Aided by improving shoulder, Chris Paul takes over in 4th quarter to close out Phoenix Suns’ Game 1 win over Denver Nuggets


There are many things Chris Paul is good at, but one of his most crucial skills is sensing a moment. It’s never about how he starts; it’s how he finishes.

And in Game 1 of Phoenix‘s Western Conference semifinal series against the Denver Nuggets, Paul began slowly, hitting just two of his eight shots through three quarters. But as the Suns grabbed hold of Game 1, so did Paul, going 6-6 in the fourth quarter as Phoenix cruised to a 122-105 win over Denver.

“It’s in his hands, man,” Suns center Deandre Ayton said. “He’s made us comfortable … just knowing that he’s got it.”

Paul’s command of the game was on full display, with him methodically asserting himself early in the fourth quarter, scoring 10 consecutive points for the Suns as they widened their lead. He finished with 21 points, 11 assists and 6 rebounds in 36 minutes, and while his grip on the fourth separated Phoenix, the team showcased its impressive balance and depth throughout.

All five starters finished in double figures, scoring at least 14 points. The Suns are the first team since the 2013 Golden State Warriors (Game 2 in round one) with four 20-point scorers on 55% shooting from the floor in a playoff game.

“That’s what I’ve said all season long: We have a team,” Paul said. “If you try to take one of us out or whatnot, we make the right play. Who you gonna leave open? Mikal [Bridges] is cash. Jae [Crowder] is cash. Cam [Johnson], I could keep going on and on and that’s the benefits of having a team.”

For Paul, better health was part of his fourth-quarter output, as he is now two weeks past his initial shoulder injury sustained in Game 1 against the Los Angeles Lakers. It’s something he’s still dealing with, but as if Paul doesn’t already get better the longer the game goes on, his shoulder also does.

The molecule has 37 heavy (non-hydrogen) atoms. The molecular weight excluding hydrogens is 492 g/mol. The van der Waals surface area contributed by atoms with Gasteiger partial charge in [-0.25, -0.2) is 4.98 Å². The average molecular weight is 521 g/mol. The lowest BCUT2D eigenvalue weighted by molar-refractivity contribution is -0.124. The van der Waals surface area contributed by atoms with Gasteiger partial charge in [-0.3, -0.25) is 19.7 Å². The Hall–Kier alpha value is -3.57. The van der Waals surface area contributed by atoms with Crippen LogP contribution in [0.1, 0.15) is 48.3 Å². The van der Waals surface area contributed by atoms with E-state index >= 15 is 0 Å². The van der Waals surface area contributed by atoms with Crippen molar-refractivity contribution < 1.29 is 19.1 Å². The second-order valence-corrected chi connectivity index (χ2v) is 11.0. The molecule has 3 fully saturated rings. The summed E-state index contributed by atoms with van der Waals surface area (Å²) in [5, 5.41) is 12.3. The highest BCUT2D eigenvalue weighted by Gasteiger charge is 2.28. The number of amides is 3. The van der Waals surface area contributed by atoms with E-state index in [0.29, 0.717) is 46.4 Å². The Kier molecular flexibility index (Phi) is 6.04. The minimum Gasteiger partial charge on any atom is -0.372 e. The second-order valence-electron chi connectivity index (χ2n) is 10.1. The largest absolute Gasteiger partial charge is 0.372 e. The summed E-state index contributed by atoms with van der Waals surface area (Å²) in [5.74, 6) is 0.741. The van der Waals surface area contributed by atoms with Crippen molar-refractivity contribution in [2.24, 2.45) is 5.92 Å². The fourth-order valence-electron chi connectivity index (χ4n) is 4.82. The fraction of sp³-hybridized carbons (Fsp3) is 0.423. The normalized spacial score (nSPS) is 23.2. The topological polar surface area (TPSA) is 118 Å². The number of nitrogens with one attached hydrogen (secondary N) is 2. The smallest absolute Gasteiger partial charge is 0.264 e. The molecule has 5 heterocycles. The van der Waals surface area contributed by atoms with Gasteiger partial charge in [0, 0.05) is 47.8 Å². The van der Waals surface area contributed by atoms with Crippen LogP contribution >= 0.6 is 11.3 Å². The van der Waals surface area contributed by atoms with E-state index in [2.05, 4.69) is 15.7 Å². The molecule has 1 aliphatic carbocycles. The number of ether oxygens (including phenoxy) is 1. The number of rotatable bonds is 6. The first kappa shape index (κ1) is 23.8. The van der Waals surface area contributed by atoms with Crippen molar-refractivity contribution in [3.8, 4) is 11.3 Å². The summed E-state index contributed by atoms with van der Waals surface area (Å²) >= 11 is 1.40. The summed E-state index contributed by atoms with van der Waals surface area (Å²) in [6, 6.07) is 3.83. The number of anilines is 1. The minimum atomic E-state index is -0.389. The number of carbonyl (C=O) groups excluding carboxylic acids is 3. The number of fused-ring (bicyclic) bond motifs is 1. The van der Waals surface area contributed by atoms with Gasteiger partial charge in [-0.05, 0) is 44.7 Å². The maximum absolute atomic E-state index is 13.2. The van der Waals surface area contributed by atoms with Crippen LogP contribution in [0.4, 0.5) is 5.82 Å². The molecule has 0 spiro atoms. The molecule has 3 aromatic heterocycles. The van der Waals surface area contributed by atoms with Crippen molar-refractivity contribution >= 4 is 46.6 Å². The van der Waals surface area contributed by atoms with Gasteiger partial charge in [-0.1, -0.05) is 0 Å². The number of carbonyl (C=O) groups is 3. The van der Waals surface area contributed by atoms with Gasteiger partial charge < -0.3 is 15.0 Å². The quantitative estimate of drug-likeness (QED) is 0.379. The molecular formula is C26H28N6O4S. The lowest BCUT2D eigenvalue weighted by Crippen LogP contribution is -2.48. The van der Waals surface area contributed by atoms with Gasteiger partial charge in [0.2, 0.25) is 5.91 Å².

“It definitely loosens up,” Paul said. “One thing about it is you don’t get no practice time. The only way you get a chance to see how it is is during the game. It was good. It was fun to get out there and be involved. That last series was, that was tough. I’m glad to be back helping the team.”

Paul scored or assisted on 20 of the Suns’ final 34 points. It’s his ninth career playoff game with 20 points, 10 assists and one or fewer turnovers, passing LeBron James for the most in the league with that line since turnovers were first tracked in 1977-78.

“He just made plays,” Devin Booker said. “Not only his scoring ability but getting everybody else involved. That’s been the story of the season for us, following him in that regard.”

The Suns don’t necessarily have a template to lean on Paul late in games the way the Oklahoma City Thunder did when Paul led the league in clutch-time scoring a season ago. They have the scoring of Booker and the well-rounded depth sprinkled throughout. But Paul is assertive when he needs to be, playing a cerebral game and picking his moments to take over.

“His ability to read the game, clock management, shot-making. He’s done it for a long time,” coach Monty Williams said. “Right now he’s probably critiquing himself and picking at some things he could do a lot better. He makes a lot of our stuff look better because he’s been in these situations before and understands the moment.”

At 36 years old, Paul is the oldest player in NBA history with 20 points, 10 assists and 5 rebounds in a playoff game. Only four other players have put up that statline at age 35 or older: James (six times), Elgin Baylor, John Stockton and Dennis Johnson.

“Man, it’s a different game for him these days from when I was watching him play,” Nuggets forward Aaron Gordon said. “He was a lot more explosive back in the day, getting to the cup. He’s always been really smart and he just keeps getting smarter. He’s a maestro out there orchestrating them. He really has uplifted that whole Phoenix team. Just how he talks, how he communicates with them out on the floor, you can tell that he just gives the entire team confidence.”



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